It surprised some to hear that Iowa’s Chris Doyle became the highest-paid strength and conditioning coach in America this offseason.

Doyle will now make nearly $600,000, which is more compensation that Alabama’s strength coach will receive. The longtime Kirk Ferentz assistant became a lightning rod for conversation among ESPN’s college football analysts.

Sam Ponder went to bat for Doyle, while the likes of Desmond Howard (Michigan), David Pollack (Georgia) and Booger McFarland (LSU) all disagreed with Doyle’s new deal. Imagine that.

Here was the debate they had:

Howard: …That is a lot of paper for a strength and conditioning coach.

McFarland: Are your strength coaches worth it? Absolutely. They’re the lifeblood of your program…when you look at Alabama, they’re the most physical team in the country, and the reason is because of that strength coach. Now, he’s worth it. But the strength coach at Iowa? I ain’t quite sure he’s worth it just yet. I know he’s gotten a raise and maybe it’s supply and demand, but he’s got to prove a little bit more to me before I want to give the strength coach at Iowa — by the way, they faded down the stretch, which is a product of the strength and conditioning coach — before I want to give him that amount of money.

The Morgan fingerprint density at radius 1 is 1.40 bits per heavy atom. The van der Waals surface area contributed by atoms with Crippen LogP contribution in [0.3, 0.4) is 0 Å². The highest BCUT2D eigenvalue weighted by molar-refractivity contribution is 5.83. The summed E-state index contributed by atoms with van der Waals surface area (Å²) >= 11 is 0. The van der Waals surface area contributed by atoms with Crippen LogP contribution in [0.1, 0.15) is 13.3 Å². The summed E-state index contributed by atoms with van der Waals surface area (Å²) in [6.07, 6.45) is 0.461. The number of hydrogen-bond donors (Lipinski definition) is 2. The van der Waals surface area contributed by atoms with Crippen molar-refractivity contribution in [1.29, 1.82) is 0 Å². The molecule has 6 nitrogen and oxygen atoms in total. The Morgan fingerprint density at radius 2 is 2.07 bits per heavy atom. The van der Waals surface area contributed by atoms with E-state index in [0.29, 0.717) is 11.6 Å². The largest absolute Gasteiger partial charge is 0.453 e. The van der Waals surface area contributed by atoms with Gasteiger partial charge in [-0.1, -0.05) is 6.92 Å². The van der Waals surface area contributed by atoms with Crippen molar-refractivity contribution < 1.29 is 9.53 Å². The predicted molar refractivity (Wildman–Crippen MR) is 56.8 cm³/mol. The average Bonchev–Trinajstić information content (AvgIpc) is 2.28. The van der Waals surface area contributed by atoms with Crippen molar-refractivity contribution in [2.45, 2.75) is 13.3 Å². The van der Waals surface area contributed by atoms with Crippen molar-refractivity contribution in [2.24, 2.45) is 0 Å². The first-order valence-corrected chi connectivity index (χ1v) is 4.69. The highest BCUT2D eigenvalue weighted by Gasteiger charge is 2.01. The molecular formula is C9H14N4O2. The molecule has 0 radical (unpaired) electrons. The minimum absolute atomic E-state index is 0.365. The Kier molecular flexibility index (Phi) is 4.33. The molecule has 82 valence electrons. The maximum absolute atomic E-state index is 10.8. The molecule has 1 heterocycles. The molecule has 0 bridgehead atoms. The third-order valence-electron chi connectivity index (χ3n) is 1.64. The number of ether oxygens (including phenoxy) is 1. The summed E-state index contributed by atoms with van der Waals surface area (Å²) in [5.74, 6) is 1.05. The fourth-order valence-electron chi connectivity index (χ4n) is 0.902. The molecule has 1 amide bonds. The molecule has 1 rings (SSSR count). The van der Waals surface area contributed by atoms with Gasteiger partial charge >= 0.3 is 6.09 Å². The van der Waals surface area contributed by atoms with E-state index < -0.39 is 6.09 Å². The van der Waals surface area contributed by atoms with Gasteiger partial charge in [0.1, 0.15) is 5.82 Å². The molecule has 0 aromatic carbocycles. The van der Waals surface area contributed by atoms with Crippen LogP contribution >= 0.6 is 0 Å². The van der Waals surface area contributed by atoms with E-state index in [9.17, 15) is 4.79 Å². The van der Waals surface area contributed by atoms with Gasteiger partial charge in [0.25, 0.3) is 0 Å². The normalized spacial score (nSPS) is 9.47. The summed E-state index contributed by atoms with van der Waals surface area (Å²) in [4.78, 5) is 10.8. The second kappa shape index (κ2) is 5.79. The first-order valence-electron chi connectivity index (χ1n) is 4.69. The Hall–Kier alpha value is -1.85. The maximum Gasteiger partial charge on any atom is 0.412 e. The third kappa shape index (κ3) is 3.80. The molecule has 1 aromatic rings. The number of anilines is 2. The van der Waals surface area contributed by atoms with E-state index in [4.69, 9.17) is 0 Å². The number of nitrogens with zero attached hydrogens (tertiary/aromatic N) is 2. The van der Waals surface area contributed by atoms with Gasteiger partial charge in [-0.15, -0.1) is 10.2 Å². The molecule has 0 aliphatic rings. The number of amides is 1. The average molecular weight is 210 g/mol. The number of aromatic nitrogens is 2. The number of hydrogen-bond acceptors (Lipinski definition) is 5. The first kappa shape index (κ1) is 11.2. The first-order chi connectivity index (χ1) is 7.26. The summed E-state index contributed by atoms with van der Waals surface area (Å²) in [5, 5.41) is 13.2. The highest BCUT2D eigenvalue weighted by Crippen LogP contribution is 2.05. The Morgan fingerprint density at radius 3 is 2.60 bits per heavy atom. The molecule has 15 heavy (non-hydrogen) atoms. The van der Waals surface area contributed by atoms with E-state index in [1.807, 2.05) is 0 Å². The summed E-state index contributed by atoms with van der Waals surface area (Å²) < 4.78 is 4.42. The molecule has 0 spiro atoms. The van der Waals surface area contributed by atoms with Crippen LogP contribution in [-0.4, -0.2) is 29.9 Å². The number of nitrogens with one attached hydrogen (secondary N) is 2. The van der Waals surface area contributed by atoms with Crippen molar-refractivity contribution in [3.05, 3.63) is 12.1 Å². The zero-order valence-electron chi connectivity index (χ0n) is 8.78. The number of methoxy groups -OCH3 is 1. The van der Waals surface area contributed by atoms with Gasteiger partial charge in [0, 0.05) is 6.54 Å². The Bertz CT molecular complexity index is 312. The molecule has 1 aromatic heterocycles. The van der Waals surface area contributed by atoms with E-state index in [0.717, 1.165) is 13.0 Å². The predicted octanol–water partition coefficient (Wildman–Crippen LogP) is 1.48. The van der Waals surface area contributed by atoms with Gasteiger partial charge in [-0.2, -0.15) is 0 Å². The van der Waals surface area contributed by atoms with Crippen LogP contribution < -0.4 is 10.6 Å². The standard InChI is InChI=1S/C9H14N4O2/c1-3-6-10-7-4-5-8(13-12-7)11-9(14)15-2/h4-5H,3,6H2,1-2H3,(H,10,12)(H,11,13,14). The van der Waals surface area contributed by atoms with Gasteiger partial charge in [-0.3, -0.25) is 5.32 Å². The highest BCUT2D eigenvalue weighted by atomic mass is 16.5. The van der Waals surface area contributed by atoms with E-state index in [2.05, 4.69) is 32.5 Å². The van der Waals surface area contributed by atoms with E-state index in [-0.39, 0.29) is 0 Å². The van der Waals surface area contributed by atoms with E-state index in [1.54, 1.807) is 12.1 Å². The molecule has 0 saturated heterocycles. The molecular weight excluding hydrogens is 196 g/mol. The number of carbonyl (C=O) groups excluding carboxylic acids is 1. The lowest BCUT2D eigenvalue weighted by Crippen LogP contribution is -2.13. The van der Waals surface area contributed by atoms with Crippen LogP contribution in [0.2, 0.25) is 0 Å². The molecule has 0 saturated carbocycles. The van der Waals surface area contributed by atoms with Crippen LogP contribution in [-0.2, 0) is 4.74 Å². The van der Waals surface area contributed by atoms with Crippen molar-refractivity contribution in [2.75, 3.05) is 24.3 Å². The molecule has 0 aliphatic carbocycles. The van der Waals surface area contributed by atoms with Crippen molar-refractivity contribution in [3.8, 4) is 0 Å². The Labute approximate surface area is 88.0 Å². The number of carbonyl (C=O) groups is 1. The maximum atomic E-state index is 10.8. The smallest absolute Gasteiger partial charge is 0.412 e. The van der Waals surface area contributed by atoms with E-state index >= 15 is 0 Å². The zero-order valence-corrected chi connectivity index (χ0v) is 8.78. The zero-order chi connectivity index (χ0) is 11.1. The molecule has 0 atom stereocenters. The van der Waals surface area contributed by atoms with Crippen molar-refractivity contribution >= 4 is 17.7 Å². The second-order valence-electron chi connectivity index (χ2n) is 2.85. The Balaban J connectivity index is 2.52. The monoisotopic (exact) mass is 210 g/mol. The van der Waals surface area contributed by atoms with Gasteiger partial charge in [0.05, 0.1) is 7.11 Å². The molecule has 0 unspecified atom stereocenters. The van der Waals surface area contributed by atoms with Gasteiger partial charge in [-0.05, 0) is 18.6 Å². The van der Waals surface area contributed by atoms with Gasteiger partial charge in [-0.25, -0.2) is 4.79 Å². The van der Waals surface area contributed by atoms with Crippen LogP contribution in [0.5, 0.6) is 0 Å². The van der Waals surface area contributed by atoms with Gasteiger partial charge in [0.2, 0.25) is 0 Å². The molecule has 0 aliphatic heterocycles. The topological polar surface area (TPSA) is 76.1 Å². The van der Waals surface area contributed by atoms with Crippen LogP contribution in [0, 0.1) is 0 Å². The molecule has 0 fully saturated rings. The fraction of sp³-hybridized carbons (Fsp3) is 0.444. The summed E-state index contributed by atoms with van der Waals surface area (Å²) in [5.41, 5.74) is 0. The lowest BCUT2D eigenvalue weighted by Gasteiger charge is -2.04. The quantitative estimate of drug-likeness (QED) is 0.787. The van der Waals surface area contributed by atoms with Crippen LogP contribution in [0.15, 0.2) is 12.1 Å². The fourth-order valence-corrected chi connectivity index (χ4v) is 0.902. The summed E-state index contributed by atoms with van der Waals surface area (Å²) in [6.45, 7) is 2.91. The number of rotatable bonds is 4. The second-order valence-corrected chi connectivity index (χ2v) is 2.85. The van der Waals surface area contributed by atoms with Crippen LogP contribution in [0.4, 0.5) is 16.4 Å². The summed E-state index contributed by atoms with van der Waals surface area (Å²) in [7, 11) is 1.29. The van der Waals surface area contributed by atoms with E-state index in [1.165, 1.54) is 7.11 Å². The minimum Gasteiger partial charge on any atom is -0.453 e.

Ponder: Booger, I could not disagree with you more.

Pollack: Ponder, you act like we’re dealing with apples to apples. Get that Iowa guy some of those full-grown men that are coming in with five stars, and it might be a little more measurable.

Ponder: But that’s exactly what they do. That’s why I disagree with you because it’s even more important at Iowa because they’re getting guys who are walk-ons and turning them into NFL players. I think they’ve had six or seven in the last 15 years who have ended up being drafted after being walk-ons. The development is more important than it is at other schools where they get five-star guys.

Howard: Can I make one point? All I have to say is normally you get paid by your body of work. If you want to look at the strength and conditioning coach at Iowa, his body of work, all you need to do is turn on the B1G Championship game, where it was in the fourth quarter, that last drive, where Michigan State just methodically marched the ball down the field on that defense…and you want to give this guy a raise after you see his product perform that way on the biggest stage at the biggest moment? I’m just saying, Sam.

Iowa coaches and former players did not disagree with the ESPN analysts:

Which side of the fence are you on?